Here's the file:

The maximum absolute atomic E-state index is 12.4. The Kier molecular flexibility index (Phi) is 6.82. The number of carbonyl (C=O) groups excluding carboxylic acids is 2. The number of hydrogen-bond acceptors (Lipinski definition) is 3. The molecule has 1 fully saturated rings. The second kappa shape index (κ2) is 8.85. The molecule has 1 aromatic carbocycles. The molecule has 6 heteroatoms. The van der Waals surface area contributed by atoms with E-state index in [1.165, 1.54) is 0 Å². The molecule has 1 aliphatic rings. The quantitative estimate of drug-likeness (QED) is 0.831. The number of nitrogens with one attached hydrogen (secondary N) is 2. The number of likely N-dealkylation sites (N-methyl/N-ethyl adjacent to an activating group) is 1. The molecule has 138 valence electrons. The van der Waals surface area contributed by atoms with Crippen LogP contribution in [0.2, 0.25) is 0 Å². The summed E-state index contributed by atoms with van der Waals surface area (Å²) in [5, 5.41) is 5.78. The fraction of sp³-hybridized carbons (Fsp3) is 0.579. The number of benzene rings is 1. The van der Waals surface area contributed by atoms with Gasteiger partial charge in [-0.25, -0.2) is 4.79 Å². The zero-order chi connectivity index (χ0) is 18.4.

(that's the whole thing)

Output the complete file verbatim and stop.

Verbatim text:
The maximum absolute atomic E-state index is 12.4. The Kier molecular flexibility index (Phi) is 6.82. The number of carbonyl (C=O) groups excluding carboxylic acids is 2. The number of hydrogen-bond acceptors (Lipinski definition) is 3. The molecule has 1 fully saturated rings. The second kappa shape index (κ2) is 8.85. The molecule has 1 aromatic carbocycles. The molecule has 6 heteroatoms. The van der Waals surface area contributed by atoms with E-state index in [1.165, 1.54) is 0 Å². The molecule has 1 aliphatic rings. The quantitative estimate of drug-likeness (QED) is 0.831. The number of nitrogens with one attached hydrogen (secondary N) is 2. The number of likely N-dealkylation sites (N-methyl/N-ethyl adjacent to an activating group) is 1. The molecule has 138 valence electrons. The van der Waals surface area contributed by atoms with Crippen LogP contribution in [0.2, 0.25) is 0 Å². The summed E-state index contributed by atoms with van der Waals surface area (Å²) in [5, 5.41) is 5.78. The fraction of sp³-hybridized carbons (Fsp3) is 0.579. The number of benzene rings is 1. The van der Waals surface area contributed by atoms with Gasteiger partial charge in [-0.25, -0.2) is 4.79 Å². The zero-order chi connectivity index (χ0) is 18.4.